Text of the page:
I thought that I had lost love, but I now understand that it isn’t possible for us to lose something that we already are. We just have to learn how to love ourselves again. We have to find our way back. Then and only then can we open our hearts to others. The very thing I had been blocking was the key to unlocking my healing.
When you reconnect with yourself, you’ll find your way back to the love that resides in each of us. And you can only reconnect with yourself when you accept your pain.
Here are steps I took that brought me back to love:
I learned to be still with myself and take time to ‘just be.’ Meditation allows us to discover our innate perfection. We’re all born into this world in pure love. My mantra is: Be Love, Live Love, and Give Love. When we send our love out into the world, others will start to do the same. So, surrender to your pain. Allow it to rear its vulnerability, acknowledge it, feel compassion for it, love it, wish it well, and send it on its way. The waves of pain may feel like they’re going to break you, but they won’t. They’ll just break your heart open. That’s how you let go of the pain and surrender.
I practice yoga not for exercise, but as a way to connect with myself, as well as express myself. As you step on to your mat, imagine it as your sacred space. Use the time to disconnect from technology and the noise around you. Let it be ‘you’ time without thoughts about what you need to do for anyone else. In my yoga classes, I dance with my mind, body, and breath. I flow like water running down a mountain stream. It creates the space for physical healing.
Find a form of expression that you enjoy, and do it for the love of it. Paint, write, color, dance – whatever helps you reconnect with your playfulness. Don’t worry whether you’re “good at it” or not! Take a class, and try something new, leaving your judgments at the door. Express yourself. Play with your inner child. You’ll soon discover that s/he’s your new best friend.
Get outside and connect with our world. Take a hike or a walk, noticing the plants and the birds. Ride a bike, look up at the big blue open sky, or go to the zoo, the mountains, or the beach. When we connect with nature, we’re able to step outside of our small little world and find where we belong within the greater universe. Allow yourself to be enveloped and supported by the beauty and purity of nature.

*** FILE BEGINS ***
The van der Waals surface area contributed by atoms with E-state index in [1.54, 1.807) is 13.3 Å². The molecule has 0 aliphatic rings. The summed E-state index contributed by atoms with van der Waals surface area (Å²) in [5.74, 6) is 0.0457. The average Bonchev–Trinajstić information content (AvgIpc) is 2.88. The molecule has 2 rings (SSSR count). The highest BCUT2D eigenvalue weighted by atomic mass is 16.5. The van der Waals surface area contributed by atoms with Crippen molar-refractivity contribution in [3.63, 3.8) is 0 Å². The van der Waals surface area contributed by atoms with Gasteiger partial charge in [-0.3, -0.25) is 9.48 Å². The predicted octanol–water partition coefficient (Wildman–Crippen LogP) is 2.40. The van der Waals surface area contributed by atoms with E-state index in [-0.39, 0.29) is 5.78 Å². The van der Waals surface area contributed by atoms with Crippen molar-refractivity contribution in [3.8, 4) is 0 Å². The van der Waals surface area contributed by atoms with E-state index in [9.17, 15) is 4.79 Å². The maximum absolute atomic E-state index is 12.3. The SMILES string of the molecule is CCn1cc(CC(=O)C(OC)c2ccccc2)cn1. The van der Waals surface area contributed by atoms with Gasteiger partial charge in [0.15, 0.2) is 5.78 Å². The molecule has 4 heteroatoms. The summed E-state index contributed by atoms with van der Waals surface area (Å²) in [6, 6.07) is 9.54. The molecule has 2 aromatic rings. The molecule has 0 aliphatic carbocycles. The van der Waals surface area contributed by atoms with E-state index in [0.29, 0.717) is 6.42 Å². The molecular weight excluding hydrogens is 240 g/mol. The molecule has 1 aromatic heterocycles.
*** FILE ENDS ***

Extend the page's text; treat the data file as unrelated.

Love and Kindness
The gift is in the giving. When we help or give of ourselves to others – whether friends, family, or strangers – we often wind up helping ourselves. Be a mentor or volunteer. Or simply find some way to share your wisdom and your gifts. Giving to others makes us feel like we’re worthy of taking up space on the planet. It gives us a sense of purpose. How great does it feel to make a difference in someone’s life? We all need one another. We all want love. So, let it begin with you, and watch what happens.
If you’ve suffered a loss, be patient with yourself. Don’t expect healing to happen overnight, but at the same time, take care not to wallow for too long in your pain. The sooner you’re able to step outside of yourself and observe your pain as a passing visitor – not who you are – the faster you’ll be able to befriend it and give yourself the compassion you need.
True healing is not about finding an alternative route around it — we cannot bypass our life experiences and lessons and overlook the pain. Only then can it move and heal. Books can help. Friends and family can help. But ultimately, it’s up to you to open your heart to yourself and allow the healing to take place — to feel what you feel. Opening your heart involves kindness and patience. Treat yourself like you would a beloved child, and you will – no matter how dark it feels at any given moment – begin to see light again.
>Learn more at KatheCrawford.com
You may also enjoy reading The Courageous Art of Supporting Someone in Grief (At Any Age) by Angie Lucas